There is a technical economic concept that you should get to know, if you don’t already know it. It’s called the Phillips Curve. And it may be about to change your life.
Basically, it posits an inverse relationship between rates of unemployment and rates of inflation. That is, the lower the former, the higher the latter.
Roughly a year ago, David Norman and Anthony Richards of the RBA published a seminal piece of research that modeled Australian inflation over several decades and concluded that a fairly basic Phillips Curve modified by inflation expectations was the best tool for predicting Australian inflation outcomes. The paper offered a few excellent charts. Firstly, of Australian inflation itself, which shows a distinctly upward trend since the turn of the millennium:
Next is a chart of the various inflationary pressures acting on the economy over time: import prices, labour costs, the output gap and inflation expectations:
As you can see, the trends in unit labour costs and inflation expectations track the path of past inflation quite neatly.
And that was the conclusion reached by the researchers and their modeling. Following are the predictions of four modified Phillips Curve models graphed against actual inflation.
You can see why the RBA concluded that a simple Phillips Curve is the most accurate inflation modeling tool, even accounting for such variables as oil prices.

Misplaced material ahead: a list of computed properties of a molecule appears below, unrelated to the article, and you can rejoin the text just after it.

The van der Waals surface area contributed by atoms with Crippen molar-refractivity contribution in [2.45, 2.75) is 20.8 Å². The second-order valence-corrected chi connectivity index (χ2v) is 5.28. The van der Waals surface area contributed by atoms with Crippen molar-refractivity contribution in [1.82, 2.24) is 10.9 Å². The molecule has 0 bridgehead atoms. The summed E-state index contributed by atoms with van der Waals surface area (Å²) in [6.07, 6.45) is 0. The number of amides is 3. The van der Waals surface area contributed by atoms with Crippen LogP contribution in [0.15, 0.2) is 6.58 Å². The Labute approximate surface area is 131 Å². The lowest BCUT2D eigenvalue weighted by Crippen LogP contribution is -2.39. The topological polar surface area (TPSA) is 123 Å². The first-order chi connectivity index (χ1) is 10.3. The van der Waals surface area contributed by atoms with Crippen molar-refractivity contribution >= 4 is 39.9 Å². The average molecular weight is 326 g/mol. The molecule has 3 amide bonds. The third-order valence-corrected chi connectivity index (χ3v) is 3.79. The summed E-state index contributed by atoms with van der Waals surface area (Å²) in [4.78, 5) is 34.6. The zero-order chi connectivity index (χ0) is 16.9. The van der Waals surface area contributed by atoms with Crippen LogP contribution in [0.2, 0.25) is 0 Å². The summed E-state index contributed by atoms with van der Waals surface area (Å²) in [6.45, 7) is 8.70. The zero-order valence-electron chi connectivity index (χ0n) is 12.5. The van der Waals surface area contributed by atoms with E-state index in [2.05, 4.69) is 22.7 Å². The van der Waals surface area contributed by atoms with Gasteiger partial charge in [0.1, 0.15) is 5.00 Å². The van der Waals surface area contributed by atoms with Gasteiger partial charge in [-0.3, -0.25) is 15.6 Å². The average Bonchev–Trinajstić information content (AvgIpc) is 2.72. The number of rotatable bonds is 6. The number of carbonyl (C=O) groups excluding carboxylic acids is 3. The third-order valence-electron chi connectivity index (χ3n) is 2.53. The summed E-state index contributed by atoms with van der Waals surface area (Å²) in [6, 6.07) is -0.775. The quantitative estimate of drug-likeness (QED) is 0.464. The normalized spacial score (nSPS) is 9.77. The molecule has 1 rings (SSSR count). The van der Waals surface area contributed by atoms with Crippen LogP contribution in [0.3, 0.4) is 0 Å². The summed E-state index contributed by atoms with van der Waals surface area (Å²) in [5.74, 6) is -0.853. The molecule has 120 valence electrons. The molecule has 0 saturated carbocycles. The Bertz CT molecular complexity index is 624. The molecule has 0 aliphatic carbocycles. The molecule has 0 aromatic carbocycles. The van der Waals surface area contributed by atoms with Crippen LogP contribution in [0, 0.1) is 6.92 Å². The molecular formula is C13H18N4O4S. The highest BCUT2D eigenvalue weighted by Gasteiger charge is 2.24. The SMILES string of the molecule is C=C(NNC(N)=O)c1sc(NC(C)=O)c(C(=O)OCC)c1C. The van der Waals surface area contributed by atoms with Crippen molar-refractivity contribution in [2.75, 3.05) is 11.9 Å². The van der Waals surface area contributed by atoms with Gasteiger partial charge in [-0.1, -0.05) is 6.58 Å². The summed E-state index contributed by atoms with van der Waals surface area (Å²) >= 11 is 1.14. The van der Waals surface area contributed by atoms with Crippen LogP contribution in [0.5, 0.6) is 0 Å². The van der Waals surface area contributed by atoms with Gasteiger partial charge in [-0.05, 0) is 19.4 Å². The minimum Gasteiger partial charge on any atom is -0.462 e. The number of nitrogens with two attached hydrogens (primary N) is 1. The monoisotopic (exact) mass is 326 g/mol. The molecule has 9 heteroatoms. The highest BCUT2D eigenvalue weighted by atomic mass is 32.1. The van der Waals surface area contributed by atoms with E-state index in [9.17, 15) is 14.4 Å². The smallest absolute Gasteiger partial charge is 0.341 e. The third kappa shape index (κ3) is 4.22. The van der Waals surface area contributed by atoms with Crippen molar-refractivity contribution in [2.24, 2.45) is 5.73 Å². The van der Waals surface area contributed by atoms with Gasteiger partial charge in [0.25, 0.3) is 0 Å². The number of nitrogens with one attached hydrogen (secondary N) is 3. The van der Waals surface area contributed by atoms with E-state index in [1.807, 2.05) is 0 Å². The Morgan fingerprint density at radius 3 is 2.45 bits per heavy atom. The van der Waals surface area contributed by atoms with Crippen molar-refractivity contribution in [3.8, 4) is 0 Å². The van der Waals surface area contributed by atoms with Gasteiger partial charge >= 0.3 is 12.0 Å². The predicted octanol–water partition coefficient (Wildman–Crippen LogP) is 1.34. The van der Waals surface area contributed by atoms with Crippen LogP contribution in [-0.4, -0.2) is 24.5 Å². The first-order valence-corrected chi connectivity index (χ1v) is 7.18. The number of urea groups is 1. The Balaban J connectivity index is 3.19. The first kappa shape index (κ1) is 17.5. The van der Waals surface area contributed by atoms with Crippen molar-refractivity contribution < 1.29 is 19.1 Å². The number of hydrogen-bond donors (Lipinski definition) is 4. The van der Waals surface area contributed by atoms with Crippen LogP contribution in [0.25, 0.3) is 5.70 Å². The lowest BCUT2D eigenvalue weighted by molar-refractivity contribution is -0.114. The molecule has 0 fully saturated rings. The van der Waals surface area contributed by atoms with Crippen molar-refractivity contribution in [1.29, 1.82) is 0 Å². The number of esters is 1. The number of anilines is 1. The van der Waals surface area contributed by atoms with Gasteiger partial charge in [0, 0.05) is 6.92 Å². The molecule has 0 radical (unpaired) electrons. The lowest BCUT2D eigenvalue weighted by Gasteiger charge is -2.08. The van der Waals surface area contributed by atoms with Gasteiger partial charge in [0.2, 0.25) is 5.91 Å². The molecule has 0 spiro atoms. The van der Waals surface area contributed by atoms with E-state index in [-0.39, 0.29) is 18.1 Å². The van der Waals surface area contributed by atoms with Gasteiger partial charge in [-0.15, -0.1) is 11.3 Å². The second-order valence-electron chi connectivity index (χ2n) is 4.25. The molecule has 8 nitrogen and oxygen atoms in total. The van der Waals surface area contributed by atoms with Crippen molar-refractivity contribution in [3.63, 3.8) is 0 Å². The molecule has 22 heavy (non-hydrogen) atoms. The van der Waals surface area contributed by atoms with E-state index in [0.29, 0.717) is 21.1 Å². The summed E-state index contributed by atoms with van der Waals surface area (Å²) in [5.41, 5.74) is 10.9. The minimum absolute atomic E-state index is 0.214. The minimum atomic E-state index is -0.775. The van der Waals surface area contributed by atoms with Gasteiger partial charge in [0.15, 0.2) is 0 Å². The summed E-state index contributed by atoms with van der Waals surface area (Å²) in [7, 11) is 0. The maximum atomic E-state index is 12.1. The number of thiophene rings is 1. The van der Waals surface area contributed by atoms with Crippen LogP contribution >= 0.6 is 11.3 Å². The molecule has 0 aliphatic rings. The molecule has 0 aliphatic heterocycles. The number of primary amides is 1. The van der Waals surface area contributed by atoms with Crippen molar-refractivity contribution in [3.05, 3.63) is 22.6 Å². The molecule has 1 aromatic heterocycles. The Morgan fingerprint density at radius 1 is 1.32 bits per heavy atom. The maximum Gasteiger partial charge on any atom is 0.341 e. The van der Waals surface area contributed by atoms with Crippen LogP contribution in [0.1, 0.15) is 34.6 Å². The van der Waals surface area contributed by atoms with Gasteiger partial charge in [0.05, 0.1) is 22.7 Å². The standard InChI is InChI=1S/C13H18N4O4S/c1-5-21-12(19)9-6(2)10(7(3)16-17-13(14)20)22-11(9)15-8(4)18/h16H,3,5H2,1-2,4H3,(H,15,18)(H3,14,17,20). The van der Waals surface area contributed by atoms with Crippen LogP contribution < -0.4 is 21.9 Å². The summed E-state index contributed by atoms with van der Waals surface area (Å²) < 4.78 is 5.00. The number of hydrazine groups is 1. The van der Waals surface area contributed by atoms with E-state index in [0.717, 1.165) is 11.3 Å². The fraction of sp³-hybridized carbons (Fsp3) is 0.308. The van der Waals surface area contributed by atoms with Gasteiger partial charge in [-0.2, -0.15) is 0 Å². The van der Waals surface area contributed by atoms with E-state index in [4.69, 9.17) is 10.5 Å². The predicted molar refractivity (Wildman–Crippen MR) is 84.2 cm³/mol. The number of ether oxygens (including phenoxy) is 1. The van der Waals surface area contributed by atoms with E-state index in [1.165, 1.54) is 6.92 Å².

So, what does this tell us about the RBA’s intentions today? I’m not technically adept enough to build my own Phillips Curve model so I can’t give you an accurate read. What I’ve done instead is chart inflation against the unemployment rate over time:
I’ve circled the periods in recent years when unemployment sank to or below 5%. And you can see again, that there is a strong correlation between the 5% unemployment level and inflation rates above the top level of the RBA band at 3%.
So, what can we conclude about today meeting of the RBA board?
First, in any normal circumstance, it’s a fair bet that the Phillips Curve would be telling the RBA to raise rates today.
Second, if they do so, they have one objective in mind: job losses to quell inflation.
Third, if they don’t raise, it tells you something about how anxious they are about the risks that a new external or internal shock will overshoot their job loss and inflation objectives.
Fourth and more long term, if we get through current global ructions (which I sorely doubt), you have to ask yourself, just how high will rates have to go to keep unemployment at or above 5% and inflation within the band?